It was a bumper harvest from our little morello cherry tree this year.
We planted it two years ago, in the front garden, and – until now – it had spectacularly failed to either grow a lot or produce very much fruit.
But, back in Spring, I was excited to see the branches weighted down with blossom and I had a good hope for enough fruit to do more with than my usual annual bottle of cherry vodka.
I wasn’t disappointed. In fact, so low-slung were the branches from the mountains of cherries that I feared they might never regain their normal shape again.
After a good cherry harvest (with excellent help from the littles) we were left with a giant bowl of cherries, ready to cook up and turn into something fabulous.
Morello cherries, despite looking fabulously glossy, red and biteable, are actually quite sour and can’t be eaten without cooking and / or adding a large dollop of sugar.
I ummed and ahhed with the idea of cherry jam or a cherry pie, but in the end settled for a huge batch of compote since it can be added to so many other things.
It’s hardly even a recipe, so simple is it to make, but here it is written down for anyone interested.
- Wash and halve cherries and remove pips.
- For every 300g of cherries, add 50g of sugar
- Place cherries and sugar in a pan, with a tablespoon of water for every 300g.
- Cook, over a gentle heat, for about 10 minutes, until the fruit is soft but hasn’t lost its shape.
You could eat the compote hot, with something like a chocolate or rice pudding, or let it cool and keep it in the fridge for a couple of weeks and turn it into any number of other wonderful things.
I used some of mine to make ice cream, by using our ice cream maker to churn a tub of natural yoghurt, then adding a bit more sugar and a few tablespoons of the cherry compote right at the end.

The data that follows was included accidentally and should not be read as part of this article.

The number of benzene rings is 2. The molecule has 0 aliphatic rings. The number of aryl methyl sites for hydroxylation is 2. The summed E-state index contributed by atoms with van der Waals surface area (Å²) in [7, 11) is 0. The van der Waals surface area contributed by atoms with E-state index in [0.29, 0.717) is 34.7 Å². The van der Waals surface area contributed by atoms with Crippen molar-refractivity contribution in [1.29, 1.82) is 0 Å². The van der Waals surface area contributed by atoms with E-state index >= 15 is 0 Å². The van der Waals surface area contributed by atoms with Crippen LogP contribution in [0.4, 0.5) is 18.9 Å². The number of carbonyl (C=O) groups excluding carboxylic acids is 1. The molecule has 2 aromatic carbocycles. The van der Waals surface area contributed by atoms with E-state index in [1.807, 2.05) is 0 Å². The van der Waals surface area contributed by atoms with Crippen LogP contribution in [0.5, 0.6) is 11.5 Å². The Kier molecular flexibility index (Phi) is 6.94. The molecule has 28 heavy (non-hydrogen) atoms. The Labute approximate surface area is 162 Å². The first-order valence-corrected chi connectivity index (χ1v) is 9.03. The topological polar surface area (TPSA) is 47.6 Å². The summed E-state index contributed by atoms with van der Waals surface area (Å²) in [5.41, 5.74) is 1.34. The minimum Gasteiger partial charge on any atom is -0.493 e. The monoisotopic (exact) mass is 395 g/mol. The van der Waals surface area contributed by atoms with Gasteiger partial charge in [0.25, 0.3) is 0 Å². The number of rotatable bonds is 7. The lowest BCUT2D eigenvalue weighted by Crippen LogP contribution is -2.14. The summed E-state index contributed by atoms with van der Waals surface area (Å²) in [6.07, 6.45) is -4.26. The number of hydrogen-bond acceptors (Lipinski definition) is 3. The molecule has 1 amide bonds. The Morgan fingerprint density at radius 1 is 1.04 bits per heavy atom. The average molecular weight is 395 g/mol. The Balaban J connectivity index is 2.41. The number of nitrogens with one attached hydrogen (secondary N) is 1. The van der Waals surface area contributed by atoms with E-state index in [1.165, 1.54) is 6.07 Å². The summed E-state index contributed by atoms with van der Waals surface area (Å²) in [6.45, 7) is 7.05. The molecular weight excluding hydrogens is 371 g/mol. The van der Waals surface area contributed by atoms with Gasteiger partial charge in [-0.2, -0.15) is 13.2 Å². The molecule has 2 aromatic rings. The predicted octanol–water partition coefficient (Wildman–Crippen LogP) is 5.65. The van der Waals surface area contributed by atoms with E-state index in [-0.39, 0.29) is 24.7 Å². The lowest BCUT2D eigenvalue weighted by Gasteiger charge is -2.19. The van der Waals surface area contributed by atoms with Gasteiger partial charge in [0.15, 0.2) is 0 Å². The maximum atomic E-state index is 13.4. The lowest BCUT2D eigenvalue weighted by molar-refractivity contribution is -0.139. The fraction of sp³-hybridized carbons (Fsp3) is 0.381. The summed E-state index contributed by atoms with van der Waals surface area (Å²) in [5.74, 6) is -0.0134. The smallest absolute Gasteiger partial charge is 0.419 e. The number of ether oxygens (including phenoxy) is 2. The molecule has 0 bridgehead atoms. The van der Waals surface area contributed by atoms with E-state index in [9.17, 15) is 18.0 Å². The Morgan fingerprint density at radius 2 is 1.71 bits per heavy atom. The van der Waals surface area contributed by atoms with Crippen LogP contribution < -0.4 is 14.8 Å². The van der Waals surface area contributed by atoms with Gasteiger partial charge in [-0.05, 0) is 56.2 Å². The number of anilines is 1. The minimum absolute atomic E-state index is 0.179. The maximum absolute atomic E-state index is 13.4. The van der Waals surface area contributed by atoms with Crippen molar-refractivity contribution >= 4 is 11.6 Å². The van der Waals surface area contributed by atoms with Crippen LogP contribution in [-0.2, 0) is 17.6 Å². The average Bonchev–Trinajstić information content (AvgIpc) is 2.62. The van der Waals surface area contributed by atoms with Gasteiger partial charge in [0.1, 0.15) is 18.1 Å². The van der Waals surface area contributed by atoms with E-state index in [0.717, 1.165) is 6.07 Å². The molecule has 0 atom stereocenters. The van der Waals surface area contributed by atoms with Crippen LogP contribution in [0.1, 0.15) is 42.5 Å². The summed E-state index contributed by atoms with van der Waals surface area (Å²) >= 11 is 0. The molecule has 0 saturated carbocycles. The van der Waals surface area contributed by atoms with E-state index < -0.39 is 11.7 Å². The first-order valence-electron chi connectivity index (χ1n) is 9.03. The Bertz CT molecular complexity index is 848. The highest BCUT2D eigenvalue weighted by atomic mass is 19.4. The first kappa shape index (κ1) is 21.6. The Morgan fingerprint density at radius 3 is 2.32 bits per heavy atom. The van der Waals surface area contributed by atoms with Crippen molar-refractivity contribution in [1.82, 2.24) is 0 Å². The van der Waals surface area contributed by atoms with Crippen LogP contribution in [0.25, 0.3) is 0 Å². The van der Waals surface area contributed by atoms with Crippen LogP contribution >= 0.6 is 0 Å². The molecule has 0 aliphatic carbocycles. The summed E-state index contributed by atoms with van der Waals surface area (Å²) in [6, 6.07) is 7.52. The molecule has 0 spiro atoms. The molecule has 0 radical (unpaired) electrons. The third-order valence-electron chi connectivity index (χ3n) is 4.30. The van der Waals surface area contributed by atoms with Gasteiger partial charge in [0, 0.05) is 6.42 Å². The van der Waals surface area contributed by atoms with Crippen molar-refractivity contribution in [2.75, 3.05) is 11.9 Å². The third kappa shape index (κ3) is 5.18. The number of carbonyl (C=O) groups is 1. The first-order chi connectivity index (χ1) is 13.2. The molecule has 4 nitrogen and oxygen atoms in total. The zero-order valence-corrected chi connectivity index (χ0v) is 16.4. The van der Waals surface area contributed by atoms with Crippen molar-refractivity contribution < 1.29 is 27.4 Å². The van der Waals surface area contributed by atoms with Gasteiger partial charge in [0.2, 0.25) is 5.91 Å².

Most delicious though, was this layered pudding, made with a layer of the compote followed by a layer of crème fraiche and then repeated. I didn’t have ay amaretti biscuits, but some crumbled over the top would have made it even more toothsome.
And so, until next year, our morello cherry harvest is eaten up and I just have the odd snifter of cherry vodka to remind me of the tastes of early summer. I needn’t feel too sad though, for the plums and apples are ripening on the tree and I have the promise of an equally delicious plum and apple compote soon enough…
8 thoughts on “Feasting on sour cherries: morello cherry compote recipe”
OH MY DAYS this looks lovely, just lovely. Right I need to find some cherries and I need to find some NOW. Lovely idea – nobbling this for the weekend!
Oh they’re delicious aren’t they. I had a few from a tiny tree in my front garden this year as well. My neighbour has a much bigger one (still only around three years old) out the back, and it overhangs our garden as well. I keep eyeing the cherries up, it’s absolutely covered with them. I think I shall ask him if he wants any help picking them… I like them as compote as well, over Greek yoghurt. It makes the yoghurt taste like cream, it’s utterly delicious. Creme fraiche is a brilliant idea as well, and I imagine mascarpone would be good too. Hmm, now I’m obsessing about them. CJ xx
Cherry ice cream sounds divine! although we don’t get stupid slugs in the garden the squirrels, (I hate squirrels) devour both our cherries and peaches, so sadly we got nothing this year! and weirdly I used to have those fish bowls. – have a lovely weekend.
This looks so delicious! Thanks for sharing the recipe, I love cherries…
Yum. Yum yum yum yum yuuuuum.
Mmmmh. This looks yummy. I love sour cherry compote. 💕
Hello! Just a note, way after your post, to say thanks for such a simple recipe. Our tiny morello tree (we call him Trevor) was heaving with fruit this year, around 4kg, and the birds were far less interested than usual.
With no freezer at the moment, I’d made a few batches of jam and then moved onto your compote recipe which was so incredibly simple.
It was premiered yesterday at a family bbq, served on top of ice cream, and wolfed down with very happy noises and enthusiastic compliments. Even my fruit-averse husband is converted. Thank you! Now to see if Trevor can deliver one final batch ….
I would love to get a Morell cherry tree. Do you think they would grow in the Midwest US? I buy them in jars around Christmas my daughter inlaw is from Bosnia and just loves pastries made from them.